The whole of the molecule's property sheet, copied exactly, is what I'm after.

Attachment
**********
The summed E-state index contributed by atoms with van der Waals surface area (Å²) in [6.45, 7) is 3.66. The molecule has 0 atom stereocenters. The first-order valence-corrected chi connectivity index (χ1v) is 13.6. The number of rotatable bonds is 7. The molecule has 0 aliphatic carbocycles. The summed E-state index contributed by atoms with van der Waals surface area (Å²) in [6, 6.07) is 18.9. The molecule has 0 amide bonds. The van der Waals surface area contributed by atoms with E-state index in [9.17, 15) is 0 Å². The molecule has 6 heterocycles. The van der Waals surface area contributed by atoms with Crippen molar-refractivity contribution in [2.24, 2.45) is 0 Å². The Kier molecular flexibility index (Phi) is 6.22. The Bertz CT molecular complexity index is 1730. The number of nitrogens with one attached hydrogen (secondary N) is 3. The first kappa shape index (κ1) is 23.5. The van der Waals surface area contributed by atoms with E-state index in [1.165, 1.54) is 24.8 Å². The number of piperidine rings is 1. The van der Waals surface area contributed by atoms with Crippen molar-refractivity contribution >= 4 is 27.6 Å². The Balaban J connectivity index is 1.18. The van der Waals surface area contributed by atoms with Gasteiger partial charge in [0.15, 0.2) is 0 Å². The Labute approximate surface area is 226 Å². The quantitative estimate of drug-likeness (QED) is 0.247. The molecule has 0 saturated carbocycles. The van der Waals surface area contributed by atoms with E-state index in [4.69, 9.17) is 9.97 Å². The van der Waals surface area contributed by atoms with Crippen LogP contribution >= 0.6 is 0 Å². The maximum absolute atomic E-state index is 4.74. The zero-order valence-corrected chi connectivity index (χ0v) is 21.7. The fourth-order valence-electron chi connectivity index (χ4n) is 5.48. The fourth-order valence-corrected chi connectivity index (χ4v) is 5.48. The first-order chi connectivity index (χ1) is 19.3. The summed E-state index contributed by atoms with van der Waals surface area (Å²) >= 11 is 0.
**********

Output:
The summed E-state index contributed by atoms with van der Waals surface area (Å²) in [6.45, 7) is 3.66. The molecule has 0 atom stereocenters. The first-order valence-corrected chi connectivity index (χ1v) is 13.6. The number of rotatable bonds is 7. The molecule has 0 aliphatic carbocycles. The summed E-state index contributed by atoms with van der Waals surface area (Å²) in [6, 6.07) is 18.9. The molecule has 0 amide bonds. The van der Waals surface area contributed by atoms with E-state index in [9.17, 15) is 0 Å². The molecule has 6 heterocycles. The van der Waals surface area contributed by atoms with Crippen molar-refractivity contribution in [2.24, 2.45) is 0 Å². The Kier molecular flexibility index (Phi) is 6.22. The Bertz CT molecular complexity index is 1730. The number of nitrogens with one attached hydrogen (secondary N) is 3. The first kappa shape index (κ1) is 23.5. The van der Waals surface area contributed by atoms with E-state index in [1.165, 1.54) is 24.8 Å². The number of piperidine rings is 1. The van der Waals surface area contributed by atoms with Crippen molar-refractivity contribution >= 4 is 27.6 Å². The Balaban J connectivity index is 1.18. The van der Waals surface area contributed by atoms with Gasteiger partial charge in [0.15, 0.2) is 0 Å². The Labute approximate surface area is 226 Å². The quantitative estimate of drug-likeness (QED) is 0.247. The molecule has 0 saturated carbocycles. The van der Waals surface area contributed by atoms with E-state index in [4.69, 9.17) is 9.97 Å². The van der Waals surface area contributed by atoms with Crippen LogP contribution >= 0.6 is 0 Å². The maximum absolute atomic E-state index is 4.74. The zero-order valence-corrected chi connectivity index (χ0v) is 21.7. The fourth-order valence-electron chi connectivity index (χ4n) is 5.48. The fourth-order valence-corrected chi connectivity index (χ4v) is 5.48. The first-order chi connectivity index (χ1) is 19.3. The summed E-state index contributed by atoms with van der Waals surface area (Å²) >= 11 is 0.